Breastfeeding Beyond Age Two: Moms Share the Four Benefits of Extended Nursing


Breastfeeding Beyond Age Two: Moms Share the Four Benefits of Extended Nursing

Like many breastfeeding topics, sustained or extended breastfeeding (defined here as beyond the age of two) is frequently debated on Circle of Moms. The World Heath Organization recommends breastfeeding with complementary foods until two years of age or beyond, and the AAP's stance is that babies should be breastfed for the first year or longer, and breastfed exclusively for the first six months. But if you're considering the question of when and how to wean a child who's nearing or over two, what really matters is what will work best for you and your family.

To help you, here's a round-up of the extended breastfeeding benefits most often cited by our members. (Check back soon for a round-up of the cons.)

1. Comfort and Security

Providing comfort is one of the fundamental reasons many moms continue to nurse beyond age two. The toddler years are full of frustrations and overstimulation, and nursing can be calming and reassuring. As Missouri mother Jessica B. shares, breastfeeding a toddler continues to offer a special bonding experience for mother and child: "We are so comfy and snuggled together... it's a really nice bonding time for mother and child."

2. Letting the Child Decide When to Wean

While many moms certainly enjoy the bonding time that breastfeeding offers, Circle of Moms members who have chosen to breastfeed beyond age two emphasize that they breastfeed for the child's sake, not their own. Liz B., who is breastfeeding a two-year old, explains: "I don't feed her for my own benefit. In fact, I am over it. But, my little girl likes the closeness and the time out for her. I think we can rush our children too much with things. I'm trying to be easygoing with her, and she will stop when she is ready." Like Liz B., moms who breastfeed into the toddler years often decide to let their child self-wean. Karen T. shares: "I'm currently nursing my 23-month-old and will continue to do so until she's ready to stop...I believe it's best to allow the child to make this choice on his/her own."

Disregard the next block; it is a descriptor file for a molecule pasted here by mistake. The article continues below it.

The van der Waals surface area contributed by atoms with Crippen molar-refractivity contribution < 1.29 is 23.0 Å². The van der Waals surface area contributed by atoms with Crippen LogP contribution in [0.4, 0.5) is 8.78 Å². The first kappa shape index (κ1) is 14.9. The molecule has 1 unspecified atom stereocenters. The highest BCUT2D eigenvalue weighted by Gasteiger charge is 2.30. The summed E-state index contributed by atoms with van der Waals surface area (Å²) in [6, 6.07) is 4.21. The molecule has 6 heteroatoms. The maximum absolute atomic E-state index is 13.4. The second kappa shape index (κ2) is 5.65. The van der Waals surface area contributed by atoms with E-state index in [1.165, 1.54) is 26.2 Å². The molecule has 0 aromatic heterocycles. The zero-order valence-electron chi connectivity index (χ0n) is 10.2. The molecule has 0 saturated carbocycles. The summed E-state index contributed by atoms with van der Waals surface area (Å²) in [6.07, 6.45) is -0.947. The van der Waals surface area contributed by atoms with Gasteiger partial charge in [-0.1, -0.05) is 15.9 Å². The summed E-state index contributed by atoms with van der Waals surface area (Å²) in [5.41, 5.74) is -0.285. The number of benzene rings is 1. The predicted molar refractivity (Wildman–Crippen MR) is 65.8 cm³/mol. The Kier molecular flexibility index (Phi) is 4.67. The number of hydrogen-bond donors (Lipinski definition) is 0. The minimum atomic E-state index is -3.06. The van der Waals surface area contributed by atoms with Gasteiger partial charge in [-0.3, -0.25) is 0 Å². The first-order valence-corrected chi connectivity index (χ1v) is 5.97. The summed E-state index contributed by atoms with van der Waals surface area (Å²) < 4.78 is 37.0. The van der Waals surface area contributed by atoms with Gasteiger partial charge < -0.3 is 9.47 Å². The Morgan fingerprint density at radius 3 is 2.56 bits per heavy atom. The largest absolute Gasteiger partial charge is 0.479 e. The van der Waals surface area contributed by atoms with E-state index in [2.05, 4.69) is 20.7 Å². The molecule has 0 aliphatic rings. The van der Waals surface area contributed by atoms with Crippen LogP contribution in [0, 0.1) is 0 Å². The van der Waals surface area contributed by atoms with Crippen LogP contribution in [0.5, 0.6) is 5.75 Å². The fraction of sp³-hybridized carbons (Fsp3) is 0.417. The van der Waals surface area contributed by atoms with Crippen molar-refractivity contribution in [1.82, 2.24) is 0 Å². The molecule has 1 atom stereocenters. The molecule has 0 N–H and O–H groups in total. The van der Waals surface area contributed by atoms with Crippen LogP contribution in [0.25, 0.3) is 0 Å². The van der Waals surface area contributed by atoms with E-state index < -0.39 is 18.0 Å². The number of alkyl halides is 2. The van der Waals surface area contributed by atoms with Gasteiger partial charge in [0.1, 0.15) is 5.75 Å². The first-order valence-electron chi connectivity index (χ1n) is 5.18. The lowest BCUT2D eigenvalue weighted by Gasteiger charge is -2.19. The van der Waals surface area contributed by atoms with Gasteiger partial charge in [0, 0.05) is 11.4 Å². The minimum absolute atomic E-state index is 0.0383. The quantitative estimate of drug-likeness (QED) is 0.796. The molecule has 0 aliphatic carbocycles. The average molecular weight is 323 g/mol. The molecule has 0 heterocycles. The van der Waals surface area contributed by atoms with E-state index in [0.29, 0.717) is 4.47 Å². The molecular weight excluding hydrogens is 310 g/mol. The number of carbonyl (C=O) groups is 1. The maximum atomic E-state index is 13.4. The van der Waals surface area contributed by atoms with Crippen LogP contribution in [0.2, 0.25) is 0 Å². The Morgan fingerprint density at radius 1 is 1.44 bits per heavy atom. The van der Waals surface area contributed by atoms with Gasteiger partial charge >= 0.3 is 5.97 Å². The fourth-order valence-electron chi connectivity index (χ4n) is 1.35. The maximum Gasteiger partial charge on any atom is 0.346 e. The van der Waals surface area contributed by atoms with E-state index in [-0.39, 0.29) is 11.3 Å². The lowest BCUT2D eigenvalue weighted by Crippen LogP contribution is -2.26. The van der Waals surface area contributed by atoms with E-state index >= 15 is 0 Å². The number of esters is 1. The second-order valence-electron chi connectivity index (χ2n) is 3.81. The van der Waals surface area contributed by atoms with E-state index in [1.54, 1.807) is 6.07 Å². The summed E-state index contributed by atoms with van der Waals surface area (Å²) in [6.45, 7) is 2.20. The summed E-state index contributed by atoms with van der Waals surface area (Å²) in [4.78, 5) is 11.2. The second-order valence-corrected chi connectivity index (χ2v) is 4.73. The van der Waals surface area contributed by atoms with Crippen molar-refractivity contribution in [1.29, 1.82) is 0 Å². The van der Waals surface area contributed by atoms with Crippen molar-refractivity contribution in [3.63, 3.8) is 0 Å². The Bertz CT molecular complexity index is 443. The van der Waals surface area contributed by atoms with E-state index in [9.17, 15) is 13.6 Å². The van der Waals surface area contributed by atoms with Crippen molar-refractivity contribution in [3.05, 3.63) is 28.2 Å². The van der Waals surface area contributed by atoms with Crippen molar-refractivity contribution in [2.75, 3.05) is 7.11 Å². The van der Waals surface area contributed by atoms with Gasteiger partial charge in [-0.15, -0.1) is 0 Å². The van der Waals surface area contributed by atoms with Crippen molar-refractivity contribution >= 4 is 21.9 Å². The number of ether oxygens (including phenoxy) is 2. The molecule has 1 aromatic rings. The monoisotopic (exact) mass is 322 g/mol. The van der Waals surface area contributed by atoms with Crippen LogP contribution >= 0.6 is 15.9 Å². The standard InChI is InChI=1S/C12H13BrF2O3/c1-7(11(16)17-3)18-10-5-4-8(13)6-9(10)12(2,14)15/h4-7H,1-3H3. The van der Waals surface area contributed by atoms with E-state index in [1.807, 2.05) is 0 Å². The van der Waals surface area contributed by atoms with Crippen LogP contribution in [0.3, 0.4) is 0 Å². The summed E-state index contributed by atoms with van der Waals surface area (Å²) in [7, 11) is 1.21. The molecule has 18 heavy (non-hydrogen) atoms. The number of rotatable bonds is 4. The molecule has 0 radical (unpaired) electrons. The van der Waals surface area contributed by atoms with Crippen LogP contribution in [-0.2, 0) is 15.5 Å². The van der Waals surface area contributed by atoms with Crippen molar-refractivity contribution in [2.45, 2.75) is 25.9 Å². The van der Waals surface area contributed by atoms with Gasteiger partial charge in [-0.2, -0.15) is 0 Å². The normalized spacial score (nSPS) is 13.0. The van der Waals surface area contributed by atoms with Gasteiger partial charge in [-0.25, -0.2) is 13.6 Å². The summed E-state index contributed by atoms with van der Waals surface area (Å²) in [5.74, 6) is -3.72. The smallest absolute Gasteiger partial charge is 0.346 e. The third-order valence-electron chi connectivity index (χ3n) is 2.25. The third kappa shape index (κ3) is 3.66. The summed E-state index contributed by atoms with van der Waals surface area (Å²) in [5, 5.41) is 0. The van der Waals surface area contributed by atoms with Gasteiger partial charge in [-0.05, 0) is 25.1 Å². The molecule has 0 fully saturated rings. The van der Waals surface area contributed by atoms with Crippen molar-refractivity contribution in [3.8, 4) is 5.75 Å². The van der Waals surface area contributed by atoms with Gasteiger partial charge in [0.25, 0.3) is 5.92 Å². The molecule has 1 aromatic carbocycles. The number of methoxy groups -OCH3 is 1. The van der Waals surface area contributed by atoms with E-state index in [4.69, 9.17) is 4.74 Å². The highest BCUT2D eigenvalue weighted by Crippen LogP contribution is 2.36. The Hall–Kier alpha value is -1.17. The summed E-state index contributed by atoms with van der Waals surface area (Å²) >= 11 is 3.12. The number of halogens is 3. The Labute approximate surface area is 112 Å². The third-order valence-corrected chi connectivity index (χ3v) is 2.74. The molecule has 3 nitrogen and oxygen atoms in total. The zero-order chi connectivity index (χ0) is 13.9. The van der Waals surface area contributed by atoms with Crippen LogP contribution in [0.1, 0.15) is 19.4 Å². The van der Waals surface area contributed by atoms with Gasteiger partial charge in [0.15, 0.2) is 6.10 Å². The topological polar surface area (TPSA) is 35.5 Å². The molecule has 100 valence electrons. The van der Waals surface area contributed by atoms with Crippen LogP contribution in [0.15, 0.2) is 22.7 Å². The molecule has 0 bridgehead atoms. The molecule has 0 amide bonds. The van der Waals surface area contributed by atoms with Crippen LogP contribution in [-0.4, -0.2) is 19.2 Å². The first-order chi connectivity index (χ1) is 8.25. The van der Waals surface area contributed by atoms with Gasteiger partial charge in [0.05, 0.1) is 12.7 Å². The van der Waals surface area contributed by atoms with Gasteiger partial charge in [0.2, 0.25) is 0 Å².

3. Stronger Immune System

Toddlers are major germ magnets, touching and tasting everything in sight. While experts tend to agree that the most significant health benefits from breast milk occur during in the child's first year, many moms still credit the antibodies in breast milk with helping to combat infections and decrease the severity of illnesses during the toddler years. Celeste C. shares: "While my twin boys did get sick, I credit breastfeeding for the shorter duration (i.e., one of them got RSV and he was only sick for a few days)." Similarly, Mel R., a mother of 3 in Coventry, shared: "My son has only ever been poorly once, and that was only a cold. He never needs the doctor, and he is in the 97th percentile for both his height and weight."

4. Nutritional Boost

While solid foods are usually toddlers' primary source of nutrition, many breastfeeding moms feel that breast milk offers an important nutritional boost to a child's diet, especially since toddlers are notoriously picky eaters. As Cindy M., a mother of one, explains, "My son doesn't always want to eat a lot of table food or enough of the right foods. Continuing to nurse helps me feel confident that he's still getting good nutrition, even on days that he doesn't feel like eating all his veggies or chicken."

Looking for more information on breastfeeding and alternatives?

Whether you're looking for information on pumping, bottles, or introducing cow's milk, Circle of Moms is a great resource. You can ask for advice in communities focused on breastfeeding or formula, or respectfully debate topics with other moms in communities like Debating Mums and Parenting Debates & Hot Topics.

Image Source: Various Brennemans via Flickr/Creative Commons

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